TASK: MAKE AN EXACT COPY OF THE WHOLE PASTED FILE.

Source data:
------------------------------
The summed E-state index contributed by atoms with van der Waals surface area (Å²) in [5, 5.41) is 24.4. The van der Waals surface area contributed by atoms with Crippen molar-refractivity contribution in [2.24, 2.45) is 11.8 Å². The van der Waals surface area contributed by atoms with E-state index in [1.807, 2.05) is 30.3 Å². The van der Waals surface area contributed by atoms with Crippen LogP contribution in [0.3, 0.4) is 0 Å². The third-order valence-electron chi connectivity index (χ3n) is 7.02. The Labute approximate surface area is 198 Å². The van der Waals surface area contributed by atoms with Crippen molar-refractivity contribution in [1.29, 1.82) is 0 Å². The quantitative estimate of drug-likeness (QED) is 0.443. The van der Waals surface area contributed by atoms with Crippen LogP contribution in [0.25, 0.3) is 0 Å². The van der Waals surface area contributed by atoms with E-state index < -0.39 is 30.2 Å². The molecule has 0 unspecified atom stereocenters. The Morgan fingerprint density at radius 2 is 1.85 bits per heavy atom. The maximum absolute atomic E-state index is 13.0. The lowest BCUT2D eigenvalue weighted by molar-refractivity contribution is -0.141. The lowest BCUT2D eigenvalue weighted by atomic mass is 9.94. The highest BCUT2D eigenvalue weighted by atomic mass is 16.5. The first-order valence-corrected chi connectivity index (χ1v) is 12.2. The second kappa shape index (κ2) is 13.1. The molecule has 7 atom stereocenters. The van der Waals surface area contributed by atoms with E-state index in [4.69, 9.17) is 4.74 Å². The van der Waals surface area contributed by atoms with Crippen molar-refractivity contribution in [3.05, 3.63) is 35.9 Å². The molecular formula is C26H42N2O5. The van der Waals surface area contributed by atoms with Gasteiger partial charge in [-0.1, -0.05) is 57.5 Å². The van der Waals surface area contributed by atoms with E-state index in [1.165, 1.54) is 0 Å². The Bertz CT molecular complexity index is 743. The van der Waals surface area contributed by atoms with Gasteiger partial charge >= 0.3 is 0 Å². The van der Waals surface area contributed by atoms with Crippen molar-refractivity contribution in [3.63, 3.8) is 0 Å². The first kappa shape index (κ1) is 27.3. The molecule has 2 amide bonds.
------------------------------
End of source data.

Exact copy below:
The summed E-state index contributed by atoms with van der Waals surface area (Å²) in [5, 5.41) is 24.4. The van der Waals surface area contributed by atoms with Crippen molar-refractivity contribution in [2.24, 2.45) is 11.8 Å². The van der Waals surface area contributed by atoms with E-state index in [1.807, 2.05) is 30.3 Å². The van der Waals surface area contributed by atoms with Crippen LogP contribution in [0.3, 0.4) is 0 Å². The third-order valence-electron chi connectivity index (χ3n) is 7.02. The Labute approximate surface area is 198 Å². The van der Waals surface area contributed by atoms with Crippen molar-refractivity contribution in [1.29, 1.82) is 0 Å². The quantitative estimate of drug-likeness (QED) is 0.443. The van der Waals surface area contributed by atoms with Crippen LogP contribution in [0.25, 0.3) is 0 Å². The van der Waals surface area contributed by atoms with E-state index < -0.39 is 30.2 Å². The molecule has 0 unspecified atom stereocenters. The Morgan fingerprint density at radius 2 is 1.85 bits per heavy atom. The maximum absolute atomic E-state index is 13.0. The lowest BCUT2D eigenvalue weighted by molar-refractivity contribution is -0.141. The lowest BCUT2D eigenvalue weighted by atomic mass is 9.94. The highest BCUT2D eigenvalue weighted by atomic mass is 16.5. The first-order valence-corrected chi connectivity index (χ1v) is 12.2. The second kappa shape index (κ2) is 13.1. The molecule has 7 atom stereocenters. The van der Waals surface area contributed by atoms with E-state index in [4.69, 9.17) is 4.74 Å². The van der Waals surface area contributed by atoms with Crippen molar-refractivity contribution in [3.05, 3.63) is 35.9 Å². The molecular formula is C26H42N2O5. The van der Waals surface area contributed by atoms with Gasteiger partial charge in [-0.1, -0.05) is 57.5 Å². The van der Waals surface area contributed by atoms with E-state index in [1.165, 1.54) is 0 Å². The Bertz CT molecular complexity index is 743. The van der Waals surface area contributed by atoms with Gasteiger partial charge >= 0.3 is 0 Å². The van der Waals surface area contributed by atoms with Crippen molar-refractivity contribution in [3.63, 3.8) is 0 Å². The first kappa shape index (κ1) is 27.3. The molecule has 2 amide bonds.